Scientists previously believed that grapes suitable for wine come from Iran, Turkey and the Caucasus. Now they have specified a specific region.
Researchers from the University of Udine conducted a genomic analysis of wine grapes grown throughout Europe. In total, specialists studied 204 genomes of cultivated (Vitis vinifera) and wild grapes.
It turned out that the ancestors of modern wines were domesticated varieties first grown in the South Caucasus. Now this region includes Armenia, Georgia and Azerbaijan. Domestication took place about four thousand years ago.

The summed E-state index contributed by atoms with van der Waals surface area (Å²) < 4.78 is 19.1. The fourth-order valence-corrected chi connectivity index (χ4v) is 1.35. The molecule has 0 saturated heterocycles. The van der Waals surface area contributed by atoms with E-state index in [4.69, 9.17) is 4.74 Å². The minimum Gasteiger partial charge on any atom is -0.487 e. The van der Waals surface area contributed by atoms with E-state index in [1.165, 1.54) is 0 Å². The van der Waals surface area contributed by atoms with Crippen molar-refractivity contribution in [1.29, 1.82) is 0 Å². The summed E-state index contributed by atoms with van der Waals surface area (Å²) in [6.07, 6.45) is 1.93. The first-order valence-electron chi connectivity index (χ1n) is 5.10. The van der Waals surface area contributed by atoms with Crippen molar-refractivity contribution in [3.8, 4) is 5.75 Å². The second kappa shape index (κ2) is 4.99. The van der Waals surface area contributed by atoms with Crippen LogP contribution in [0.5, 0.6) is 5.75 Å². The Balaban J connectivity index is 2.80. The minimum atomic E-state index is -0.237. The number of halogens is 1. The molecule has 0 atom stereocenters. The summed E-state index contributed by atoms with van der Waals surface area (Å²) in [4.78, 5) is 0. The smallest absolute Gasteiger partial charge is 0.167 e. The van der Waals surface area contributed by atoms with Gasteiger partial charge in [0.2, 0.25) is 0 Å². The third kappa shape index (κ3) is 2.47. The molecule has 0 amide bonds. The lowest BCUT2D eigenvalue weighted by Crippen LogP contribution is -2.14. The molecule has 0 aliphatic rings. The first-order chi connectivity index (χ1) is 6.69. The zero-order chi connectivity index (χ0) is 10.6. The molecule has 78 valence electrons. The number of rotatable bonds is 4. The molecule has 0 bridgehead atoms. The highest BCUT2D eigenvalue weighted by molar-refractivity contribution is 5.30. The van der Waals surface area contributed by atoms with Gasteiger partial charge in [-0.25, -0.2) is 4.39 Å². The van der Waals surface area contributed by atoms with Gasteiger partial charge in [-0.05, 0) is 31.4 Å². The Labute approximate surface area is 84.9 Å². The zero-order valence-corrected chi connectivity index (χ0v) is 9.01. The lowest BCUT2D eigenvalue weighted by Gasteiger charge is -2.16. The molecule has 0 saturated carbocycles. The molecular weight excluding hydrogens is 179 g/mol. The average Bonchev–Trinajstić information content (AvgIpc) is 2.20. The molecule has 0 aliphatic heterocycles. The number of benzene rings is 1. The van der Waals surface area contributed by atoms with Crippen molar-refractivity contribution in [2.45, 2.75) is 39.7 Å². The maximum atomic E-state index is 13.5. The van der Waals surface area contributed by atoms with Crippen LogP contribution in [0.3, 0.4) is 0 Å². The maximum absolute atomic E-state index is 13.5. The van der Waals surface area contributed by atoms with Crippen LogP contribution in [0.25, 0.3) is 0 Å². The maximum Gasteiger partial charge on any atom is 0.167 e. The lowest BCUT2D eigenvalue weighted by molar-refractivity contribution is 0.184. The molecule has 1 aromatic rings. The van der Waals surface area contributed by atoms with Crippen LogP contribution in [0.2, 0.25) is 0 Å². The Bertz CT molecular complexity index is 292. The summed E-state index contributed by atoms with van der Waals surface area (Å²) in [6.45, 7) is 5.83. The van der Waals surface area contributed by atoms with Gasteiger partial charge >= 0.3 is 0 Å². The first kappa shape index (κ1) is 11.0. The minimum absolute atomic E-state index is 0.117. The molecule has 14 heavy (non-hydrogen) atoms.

Scientists have confirmed that from there the grapes migrated to the Mediterranean region and to southern Europe. There, the plant was crossed with local varieties.